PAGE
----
Ben Russell and Ben Rivers take an academic approach to filmmaking, which makes their collaborative effort, “A Spell To Ward Off the Darkness,” either one of the most intellectually engaging films of the year or an experience full of cramps, fidgeting, and eye-rolling, depending on who’s talking. In any case, this is a film that should, at the very least, make one appreciate the all-encompassing breadth of cinema, and, at most, provoke deeper thought of transcendental existence in correlation with nature and The Idea of Man. If words like “sublime,” “transcendence,” and “ethnography” make you recoil in frustration, what Russell and Rivers are trying to get at here won’t interest you in the slightest, and you’ll be cramping, fidgeting, and rolling your eyes. But we’re squarely camped on the other side of that fence. “A Spell to Ward Off the Darkness” doesn’t only have the greatest title of any film this year, it’s also the year’s greatest example of arthouse cinema by how it regards the medium as both boundless art and sacred house.
Three equal parts sum up the film’s whole. Before we get to them, however, a 360-degree, slow-burning pan of a forest lake imbues the screen with its mystical presence. It’s a mood setter, alright. Reflecting the trees off of the lake’s surface, capturing a moment that’s neither daylight nor darkness, and flashing images of a triangle, this prologue wastes no time in marking the film’s interests in the primitive quiet of the quotidian, an interest that will be examined through a purely cinematic scope. Kicking off the first act (though, with the poetic nature of the film, a more aptly term would be “stanza”), is a segment in an Estonian commune. The camera follows a small collective of people (some with families, others looking for love, all very much part of a single organism) as they walk, talk, build, sleep, wash, create, share, discuss, live. Of the conversations we get glimpses of some are more interesting than others, but the observational approach makes for effortlessly immersive viewing. Besides, more than one conversation is either fascinating or funny (listen for the “finger in the asshole” story) and the whole segment should have some foregone conclusions about life in a commune rightly thwarted.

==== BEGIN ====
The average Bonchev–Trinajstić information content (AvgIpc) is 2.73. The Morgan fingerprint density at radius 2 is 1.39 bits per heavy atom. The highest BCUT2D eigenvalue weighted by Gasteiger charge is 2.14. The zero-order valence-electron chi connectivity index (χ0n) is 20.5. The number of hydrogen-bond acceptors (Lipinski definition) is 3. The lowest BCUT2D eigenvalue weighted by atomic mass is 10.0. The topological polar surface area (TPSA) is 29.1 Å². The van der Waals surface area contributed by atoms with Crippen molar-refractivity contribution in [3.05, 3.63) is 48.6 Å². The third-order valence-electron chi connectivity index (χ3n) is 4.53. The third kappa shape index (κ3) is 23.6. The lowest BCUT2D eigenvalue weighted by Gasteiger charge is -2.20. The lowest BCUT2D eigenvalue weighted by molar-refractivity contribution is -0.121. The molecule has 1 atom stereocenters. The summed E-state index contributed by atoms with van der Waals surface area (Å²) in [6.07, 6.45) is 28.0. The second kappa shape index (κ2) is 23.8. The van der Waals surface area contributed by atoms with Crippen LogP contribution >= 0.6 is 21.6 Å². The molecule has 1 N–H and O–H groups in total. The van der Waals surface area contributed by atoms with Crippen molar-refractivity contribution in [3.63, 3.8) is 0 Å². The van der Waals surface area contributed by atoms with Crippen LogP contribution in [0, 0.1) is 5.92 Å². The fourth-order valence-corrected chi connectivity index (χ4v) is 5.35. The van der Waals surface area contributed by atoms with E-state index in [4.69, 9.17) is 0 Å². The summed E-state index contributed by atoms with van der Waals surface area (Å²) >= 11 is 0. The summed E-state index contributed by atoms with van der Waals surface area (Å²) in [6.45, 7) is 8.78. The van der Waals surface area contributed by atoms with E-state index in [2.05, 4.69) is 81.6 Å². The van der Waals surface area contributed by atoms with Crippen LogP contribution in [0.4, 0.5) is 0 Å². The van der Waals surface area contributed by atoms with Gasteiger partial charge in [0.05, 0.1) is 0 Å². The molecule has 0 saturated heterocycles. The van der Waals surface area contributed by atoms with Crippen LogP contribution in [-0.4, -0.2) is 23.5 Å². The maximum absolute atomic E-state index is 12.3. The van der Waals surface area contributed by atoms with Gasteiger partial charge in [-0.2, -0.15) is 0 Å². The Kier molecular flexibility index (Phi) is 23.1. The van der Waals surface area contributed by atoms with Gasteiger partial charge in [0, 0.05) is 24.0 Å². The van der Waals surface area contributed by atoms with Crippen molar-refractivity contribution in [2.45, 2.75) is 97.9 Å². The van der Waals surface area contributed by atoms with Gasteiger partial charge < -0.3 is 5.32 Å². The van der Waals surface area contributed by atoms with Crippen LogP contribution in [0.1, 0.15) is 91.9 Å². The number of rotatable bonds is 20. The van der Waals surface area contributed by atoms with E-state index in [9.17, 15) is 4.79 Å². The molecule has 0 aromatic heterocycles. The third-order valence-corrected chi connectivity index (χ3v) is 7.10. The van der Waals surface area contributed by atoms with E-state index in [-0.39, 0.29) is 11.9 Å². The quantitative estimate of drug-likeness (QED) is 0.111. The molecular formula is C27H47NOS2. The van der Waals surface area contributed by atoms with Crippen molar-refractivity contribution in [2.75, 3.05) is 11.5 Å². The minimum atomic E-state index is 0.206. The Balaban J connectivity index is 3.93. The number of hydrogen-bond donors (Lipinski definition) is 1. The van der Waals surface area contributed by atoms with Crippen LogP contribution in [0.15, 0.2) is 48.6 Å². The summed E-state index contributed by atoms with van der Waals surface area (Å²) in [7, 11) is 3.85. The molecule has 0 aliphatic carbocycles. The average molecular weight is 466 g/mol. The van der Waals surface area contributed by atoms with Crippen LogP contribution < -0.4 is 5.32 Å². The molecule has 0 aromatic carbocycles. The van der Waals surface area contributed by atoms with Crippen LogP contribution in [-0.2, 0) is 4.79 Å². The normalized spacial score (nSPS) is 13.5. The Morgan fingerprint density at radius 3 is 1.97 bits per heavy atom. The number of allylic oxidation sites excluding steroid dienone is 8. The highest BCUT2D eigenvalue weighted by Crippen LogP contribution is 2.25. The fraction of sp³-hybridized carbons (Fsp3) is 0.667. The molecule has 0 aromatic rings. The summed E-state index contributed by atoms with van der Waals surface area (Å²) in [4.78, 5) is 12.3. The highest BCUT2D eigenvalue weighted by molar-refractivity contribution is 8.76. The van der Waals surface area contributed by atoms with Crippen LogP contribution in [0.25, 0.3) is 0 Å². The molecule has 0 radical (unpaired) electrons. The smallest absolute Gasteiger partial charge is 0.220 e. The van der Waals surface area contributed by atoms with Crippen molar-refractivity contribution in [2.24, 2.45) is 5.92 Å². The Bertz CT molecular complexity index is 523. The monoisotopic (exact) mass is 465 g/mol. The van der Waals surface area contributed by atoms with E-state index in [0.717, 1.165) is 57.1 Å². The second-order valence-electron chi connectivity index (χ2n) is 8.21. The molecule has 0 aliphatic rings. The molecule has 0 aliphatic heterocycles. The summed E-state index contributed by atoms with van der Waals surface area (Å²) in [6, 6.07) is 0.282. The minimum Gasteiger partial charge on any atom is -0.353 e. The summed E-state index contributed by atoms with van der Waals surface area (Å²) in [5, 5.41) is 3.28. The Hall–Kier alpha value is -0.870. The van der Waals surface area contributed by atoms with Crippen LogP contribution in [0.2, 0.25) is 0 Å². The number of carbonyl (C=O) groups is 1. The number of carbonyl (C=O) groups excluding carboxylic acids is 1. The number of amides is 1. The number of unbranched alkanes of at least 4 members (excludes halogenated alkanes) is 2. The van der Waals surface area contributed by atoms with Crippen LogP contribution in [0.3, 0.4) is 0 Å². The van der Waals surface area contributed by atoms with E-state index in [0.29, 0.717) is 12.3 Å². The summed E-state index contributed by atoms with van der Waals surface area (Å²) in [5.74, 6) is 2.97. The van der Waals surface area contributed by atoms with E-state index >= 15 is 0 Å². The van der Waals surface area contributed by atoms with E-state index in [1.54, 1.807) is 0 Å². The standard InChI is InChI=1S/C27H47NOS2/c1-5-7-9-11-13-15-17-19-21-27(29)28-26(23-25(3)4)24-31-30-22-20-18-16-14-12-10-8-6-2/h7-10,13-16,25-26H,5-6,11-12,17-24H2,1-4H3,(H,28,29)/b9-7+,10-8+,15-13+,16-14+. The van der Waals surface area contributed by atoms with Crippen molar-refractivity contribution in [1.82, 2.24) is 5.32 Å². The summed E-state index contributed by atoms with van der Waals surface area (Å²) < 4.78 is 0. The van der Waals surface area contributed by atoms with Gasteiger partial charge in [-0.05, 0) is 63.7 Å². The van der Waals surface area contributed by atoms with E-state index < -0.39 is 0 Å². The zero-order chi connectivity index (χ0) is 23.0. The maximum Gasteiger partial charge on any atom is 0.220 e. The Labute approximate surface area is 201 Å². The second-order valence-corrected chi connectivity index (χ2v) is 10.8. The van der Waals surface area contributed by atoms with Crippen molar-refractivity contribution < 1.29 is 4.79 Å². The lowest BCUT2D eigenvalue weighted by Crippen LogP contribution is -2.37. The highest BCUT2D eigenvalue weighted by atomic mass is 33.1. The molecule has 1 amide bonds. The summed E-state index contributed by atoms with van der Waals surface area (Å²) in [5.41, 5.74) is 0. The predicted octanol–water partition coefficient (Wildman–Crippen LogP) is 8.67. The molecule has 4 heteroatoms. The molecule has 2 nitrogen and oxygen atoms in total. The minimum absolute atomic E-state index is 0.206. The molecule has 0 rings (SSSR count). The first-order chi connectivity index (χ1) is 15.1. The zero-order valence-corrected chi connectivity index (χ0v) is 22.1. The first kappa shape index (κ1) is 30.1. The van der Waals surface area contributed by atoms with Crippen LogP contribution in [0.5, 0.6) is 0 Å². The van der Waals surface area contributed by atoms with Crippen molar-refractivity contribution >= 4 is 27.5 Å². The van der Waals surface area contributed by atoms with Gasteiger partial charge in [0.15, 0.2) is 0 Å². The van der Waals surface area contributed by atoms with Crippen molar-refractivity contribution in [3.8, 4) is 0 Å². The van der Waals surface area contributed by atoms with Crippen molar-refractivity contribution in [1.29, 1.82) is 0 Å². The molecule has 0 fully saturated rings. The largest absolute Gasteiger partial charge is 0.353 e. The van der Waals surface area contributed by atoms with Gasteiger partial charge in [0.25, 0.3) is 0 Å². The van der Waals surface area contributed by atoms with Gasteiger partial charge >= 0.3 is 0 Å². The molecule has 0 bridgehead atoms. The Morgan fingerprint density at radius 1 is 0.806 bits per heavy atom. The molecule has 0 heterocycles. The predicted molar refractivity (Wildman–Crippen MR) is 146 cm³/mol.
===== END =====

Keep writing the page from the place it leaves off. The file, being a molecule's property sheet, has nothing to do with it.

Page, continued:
Of the various folks in the first section, one stands out as an immediate outsider, a man of African decent among fair-haired, white-faced Europeans. He is, in fact, the protagonist of ‘A Spell,’ played by Brooklyn-based musician Robert A.A. Lowe (his stage name is Lichens in real life), but this is realized only after the second segment begins because the camera never signals him out in the first part. This unnamed hero doesn’t speak a word, and the second segment sees him shacking up in an abandoned cottage, somewhere in some forest that may as well be called nowhere. Has he left the commune to seek solitude? Is he the same character? One gets the impression that Rivers and Russell are toying with these narrative conventions but wholly uninterested in them. Rather, they make their contemplative cinematography take center stage in this solemn segment, whether out in the wilderness or inside the cabin, full of dispossessed material possessions. Through an act steeped in ritualism, which is too transfixing to be spoiled in this review, the third segment swoons in.
This third part takes the cake in this writer’s opinion. Our Everyman now finds himself part of a Norwegian Black Metal band, howling an indiscernible primal song, in some dimly lit basement setting. Rivers and Russell choose to film this segment in one long take, having the camera swerve around the animalistic presence of the band members, sweat beads rolling off of darkly painted faces, and towards the audience, quiet observers who appear to be meditating as much as listening. A combination of sound, camera movement, and an enigmatic aura built around the band (helped on, no doubt, by Lowe’s captivating demeanor) makes this Black Metal section feel the most spiritual and truly transcendental of all three. And that’s coming from someone who doesn’t consider himself a fan of Black Metal, so there’s clearly something else going on here.
Russell and Rivers have created a strange, vibrant thing. It’s a film very much begging to be experienced in the darkness of a theater, and is perhaps only second to Jean-Luc Godard‘s “Goodbye to Language” as the year’s art film that incorporates the need for a big screen without resorting to pretty-looking CGI. By controlling the cinematography, the editing, and the direction, Russell and Rivers have taken complete control of the kind of experience “A Spell to Ward Off the Darkness” desires to be. That it’s more interesting to think about than to sit through is a threat (looming mostly in the middle section where the pace does take a few noticeable steps back) that safely bypasses the experience if the viewer gets sucked into the film’s philosophical ponderance.
Whereas Godard plays with the idea of 3D literally, this film is one of the most three dimensional films of the year because of its parallax effect. All three segments, from the way they treat the protagonist to the way they’re filmed, take on different meanings when viewed from different angles and distances. In an industry that makes its biggest bucks from superheroes, toy lines, and teen novels, movies like ‘A Spell’ reserve the remotest of dark corners. But if you find yourself pulled towards those corners, and in the mood for a cerebral encounter of the cinematic kind, ‘A Spell’ delivers on its grand title’s promise. [B+]